Gwathmey was a member of the New York Five and he established his reputation very early in the 1960's when he was still in his 20's. He is one of the very few architects in the world where his earliest works, namely the house and studio for his parents in Long Island, remain as his masterpiece. In his long career he produced a few questionable designs, such as the apartment tower at Astor Place in New York City. Nevertheless, he created many memorable designs ranging from educational buildings, museums, office interiors, and residential buildings. His design of tableware, the Tuxedo collection, for Swid Powell remains a favorite of mine. In fact I still use the mug from the collection for my coffee every morning.

Friday, August 7, 2009

Morakot

Today is the first typhoon day for Vera. All the schools and offices in Taipei are closed due to the arrival of typhoon Morakot; the name means emerald in Thai.


Despite the typhoon, many restaurants remain open for business; they all say they are 風雨無阻.

Tuesday, August 4, 2009

Bib Gourmand Dessert

A friend of ours gave us a few boxes of blueberries - a very nice gift since they are expensive and I love to eat them. After a couple days of eating blueberries without anything, I thought maybe I should try to do something with them. I used to bake blueberry muffins for breakfast, but this time I wanted to make a dessert. The recipe I used is in Anthony Bourdain's Les Halles Cookbook: blueberries with lime sugar. This was quite easy to make, just some lime zest confit, lime juice, mint, and sugar tossed with blueberries. A few simple ingredients mixed together created a dish that was sweet, sour, and bitter. It was delicious.

Saturday, August 1, 2009

Three-Star Desserts

A few weeks ago, I saw an article in the local newspaper that said Philippe Rigollot, the pastry chef of the three-star restaurant Maison Pic was coming to Taipei for a cooking class at the Sherwood Hotel. While I am very interested to learn about cooking, I actually have never attended a cooking class. Maria offered to pay for the class as my birthday gift and I happily accepted. The price for the class was NT$2500 and included lunch at the Italian restaurant at the hotel.

Maison Pic is located in Valence, France, just south of Lyon. The chef at the restaurant is Anne-Sophie Pic whose grandfather was a 3-star chef, and so was her father. When her father passed away in 1992, the restaurant lost a star. In 2007 she regained the third star and is now one of the few female 3-star chefs in the world. Rigollot has been the pastry chef at Maison Pic since 2000. Besides the work at the restaurant, he was part of the team that won the pastry world championship in 2005. In 2007 he was awarded the Meilleur Ouvrier de France; he gets to wear the red, white, and blue stripes on the collar of his chef jacket. In short he is one of the best pastry chefs in the world.

The class was held at a banquette room on the second floor of the Hotel. There were roughly twenty or so participants. As we entered the room each of us was given a package with the recipes. We were also handed a chef jacket and an apron to put on, which was a bit strange because we were not going to do any cooking. We mainly just sat on the rows of chairs in front of a table and watched Rigollot prepare the desserts.

The theme of the class was chestnut because the class was partly sponsored by Imbert, a French brand that specializes in chestnut products. Rigollot demonstrated two recipes: macaron marron and tarte marron framboise.

I was eager to see how Rigollot makes the macarons. I have made them a few times but never with much success. My batter was always a bit too soft and runny and I could never get the right chewiness in the macarcon. Rigollot’s recipe uses TPT or tant pour tant, a mixture of equal parts almond powder and icing sugar. Instead of French Meringue he uses Italian Meringue, which is more stable. His batter was not runny, more a lava-like consistency. I was surprised to find that he didn’t use a baking tray, simply a silpat on oven baking racks. He piped the batter on to the silpat like a machine, fast and evenly.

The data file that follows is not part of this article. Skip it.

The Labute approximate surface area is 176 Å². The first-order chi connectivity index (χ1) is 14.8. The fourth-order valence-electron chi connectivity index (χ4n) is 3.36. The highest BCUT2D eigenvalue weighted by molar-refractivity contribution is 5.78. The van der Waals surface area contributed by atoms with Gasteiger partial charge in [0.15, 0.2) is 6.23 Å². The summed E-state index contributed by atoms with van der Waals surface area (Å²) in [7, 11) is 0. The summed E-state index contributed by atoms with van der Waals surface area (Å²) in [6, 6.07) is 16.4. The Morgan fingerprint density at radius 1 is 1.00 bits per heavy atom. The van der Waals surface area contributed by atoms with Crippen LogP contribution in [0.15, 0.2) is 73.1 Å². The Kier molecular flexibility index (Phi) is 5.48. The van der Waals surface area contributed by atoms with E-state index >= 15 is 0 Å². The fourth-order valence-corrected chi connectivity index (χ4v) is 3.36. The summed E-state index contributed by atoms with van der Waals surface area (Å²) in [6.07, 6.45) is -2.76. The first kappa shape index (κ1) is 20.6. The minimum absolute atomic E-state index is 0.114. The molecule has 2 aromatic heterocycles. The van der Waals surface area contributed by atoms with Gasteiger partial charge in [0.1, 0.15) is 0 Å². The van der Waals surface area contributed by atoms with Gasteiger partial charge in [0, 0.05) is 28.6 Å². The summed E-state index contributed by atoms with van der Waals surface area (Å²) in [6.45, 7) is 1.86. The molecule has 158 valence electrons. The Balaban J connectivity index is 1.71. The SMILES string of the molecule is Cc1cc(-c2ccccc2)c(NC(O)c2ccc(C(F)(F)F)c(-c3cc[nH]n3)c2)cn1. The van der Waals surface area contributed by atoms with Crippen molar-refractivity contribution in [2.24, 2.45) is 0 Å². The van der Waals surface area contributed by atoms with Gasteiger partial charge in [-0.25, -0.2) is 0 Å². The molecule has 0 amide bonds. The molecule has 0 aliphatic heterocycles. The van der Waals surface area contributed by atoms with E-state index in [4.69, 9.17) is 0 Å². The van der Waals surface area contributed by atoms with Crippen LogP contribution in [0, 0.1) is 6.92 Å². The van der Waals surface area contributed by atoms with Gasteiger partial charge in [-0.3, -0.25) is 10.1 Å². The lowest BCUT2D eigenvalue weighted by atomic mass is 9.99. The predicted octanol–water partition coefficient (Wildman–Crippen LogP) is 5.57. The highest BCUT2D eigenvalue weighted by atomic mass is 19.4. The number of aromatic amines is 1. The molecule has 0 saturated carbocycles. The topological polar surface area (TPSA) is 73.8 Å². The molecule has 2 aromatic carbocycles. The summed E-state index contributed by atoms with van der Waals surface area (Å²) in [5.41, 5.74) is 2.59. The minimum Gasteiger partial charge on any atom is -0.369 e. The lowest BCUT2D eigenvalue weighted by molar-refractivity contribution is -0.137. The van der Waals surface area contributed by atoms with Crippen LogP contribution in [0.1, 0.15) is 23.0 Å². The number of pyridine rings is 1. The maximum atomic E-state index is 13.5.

After piping out the batter, he tapped the rack on the counter to release any air bubbles and let the macarons rest for around 15 minutes, then they went into the oven.

While the macarons were baking, Rigollot made the filling. This was relatively easy, just involved using the Imbert chestnut products and mixing them up for around 5 minutes on the stand mixer. When the macarons were ready, Rigollot piped the filling and made the sandwich cookies. To present the macarons, he placed them vertically on a thin sheet of chocolate, using a bit of chestnut paste as glue. He then put a small piece of chestnut on top of each macaron and also a little piece of gold leaf for brightness.



For the raspberry tart, Rigollot didn’t demonstrate the whole process from start to finish. I suppose the basic part of making a tart shell and the filling is relatively straightforward that it didn’t need to be shown. Rigollot first demonstrated how to make the confit framboise. He then showed how to make the mousse marron framboise. The ingredients were mixed and spread into a spherical mold to be chilled. He brought out some that were pre-made and chilled and then sprayed the balls with red food coloring. He then showed how to construct the tart by spreading the confit on the tart filling, placing the ball in the center, which was surrounded by a ring of fresh raspberry dusted with powdered sugar.


The tart was finished off with a small piece of chestnut and raspberry on the top and accented again by a small piece of gold leaf.



After the class was over, Rigollot chatted with the participants and took pictures with everyone. He signed the recipe for me. We were issued certificates for the completion of the class. Since he didn’t speak English, I had to resort to my broken French to ask some questions. He was very patient and very engaging.


Lunch took place at the Italian restaurant, Toscana, on the ground floor of the Hotel. Lunch consists of the antipasto/salad bar and a soup, followed by the two desserts that Rigollot made. The mouse on the raspberry tart was amazing, great texture and flavor. The macaron was textbook perfect with “foot”, a crust like rings on the flat sides in contact with the filling. The outer shell is thin like an eggshell with a soft meringue-like inside.

While this was an expensive way to spend three and half hours, it was a memorable experience. It was a pleasure to watch Rigollot work. He had great techniques, and I suspected he probably could do some of these things with his eyes closed. There was no extra motion, no dripping or splatter. It was very efficient and extremely clean. The way he constructed the dessert was very much like an artist about visual composition through different geometries, colors, and textures.


Now I just hope I can recreate the two desserts at home.